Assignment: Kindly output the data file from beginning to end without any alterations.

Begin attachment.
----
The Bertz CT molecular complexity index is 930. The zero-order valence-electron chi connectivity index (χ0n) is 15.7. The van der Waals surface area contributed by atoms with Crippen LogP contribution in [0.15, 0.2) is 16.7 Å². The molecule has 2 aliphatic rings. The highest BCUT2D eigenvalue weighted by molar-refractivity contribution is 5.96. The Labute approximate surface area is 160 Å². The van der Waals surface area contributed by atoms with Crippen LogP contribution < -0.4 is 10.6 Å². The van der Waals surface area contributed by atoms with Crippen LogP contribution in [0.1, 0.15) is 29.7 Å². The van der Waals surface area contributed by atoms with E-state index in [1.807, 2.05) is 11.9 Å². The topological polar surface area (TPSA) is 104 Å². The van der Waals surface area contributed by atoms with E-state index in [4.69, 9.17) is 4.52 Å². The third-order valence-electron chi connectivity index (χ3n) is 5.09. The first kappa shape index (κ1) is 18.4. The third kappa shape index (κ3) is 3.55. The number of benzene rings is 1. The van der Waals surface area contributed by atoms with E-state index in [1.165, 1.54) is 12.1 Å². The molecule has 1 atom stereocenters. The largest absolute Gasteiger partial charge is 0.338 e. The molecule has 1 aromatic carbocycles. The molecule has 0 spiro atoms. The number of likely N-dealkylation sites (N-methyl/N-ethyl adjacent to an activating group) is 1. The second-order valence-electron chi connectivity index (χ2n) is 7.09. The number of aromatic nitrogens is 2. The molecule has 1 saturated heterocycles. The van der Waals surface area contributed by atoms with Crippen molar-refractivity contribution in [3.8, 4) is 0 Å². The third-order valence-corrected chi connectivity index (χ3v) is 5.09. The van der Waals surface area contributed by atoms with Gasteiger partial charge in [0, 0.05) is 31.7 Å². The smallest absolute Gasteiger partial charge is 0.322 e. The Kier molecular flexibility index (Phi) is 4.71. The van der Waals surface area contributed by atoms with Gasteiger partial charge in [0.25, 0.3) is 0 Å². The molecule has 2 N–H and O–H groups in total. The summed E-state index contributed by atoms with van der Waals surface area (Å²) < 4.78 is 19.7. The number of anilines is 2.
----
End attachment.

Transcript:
The Bertz CT molecular complexity index is 930. The zero-order valence-electron chi connectivity index (χ0n) is 15.7. The van der Waals surface area contributed by atoms with Crippen LogP contribution in [0.15, 0.2) is 16.7 Å². The molecule has 2 aliphatic rings. The highest BCUT2D eigenvalue weighted by molar-refractivity contribution is 5.96. The Labute approximate surface area is 160 Å². The van der Waals surface area contributed by atoms with Crippen LogP contribution < -0.4 is 10.6 Å². The van der Waals surface area contributed by atoms with Crippen LogP contribution in [0.1, 0.15) is 29.7 Å². The van der Waals surface area contributed by atoms with E-state index in [1.807, 2.05) is 11.9 Å². The topological polar surface area (TPSA) is 104 Å². The van der Waals surface area contributed by atoms with E-state index in [4.69, 9.17) is 4.52 Å². The third-order valence-electron chi connectivity index (χ3n) is 5.09. The first kappa shape index (κ1) is 18.4. The third kappa shape index (κ3) is 3.55. The number of benzene rings is 1. The van der Waals surface area contributed by atoms with E-state index in [1.165, 1.54) is 12.1 Å². The molecule has 1 atom stereocenters. The largest absolute Gasteiger partial charge is 0.338 e. The molecule has 1 aromatic carbocycles. The molecule has 0 spiro atoms. The number of likely N-dealkylation sites (N-methyl/N-ethyl adjacent to an activating group) is 1. The second-order valence-electron chi connectivity index (χ2n) is 7.09. The number of aromatic nitrogens is 2. The molecule has 1 saturated heterocycles. The van der Waals surface area contributed by atoms with Crippen molar-refractivity contribution in [3.8, 4) is 0 Å². The third-order valence-corrected chi connectivity index (χ3v) is 5.09. The van der Waals surface area contributed by atoms with Gasteiger partial charge in [0, 0.05) is 31.7 Å². The smallest absolute Gasteiger partial charge is 0.322 e. The Kier molecular flexibility index (Phi) is 4.71. The van der Waals surface area contributed by atoms with Gasteiger partial charge in [0.25, 0.3) is 0 Å². The molecule has 2 N–H and O–H groups in total. The summed E-state index contributed by atoms with van der Waals surface area (Å²) < 4.78 is 19.7. The number of anilines is 2.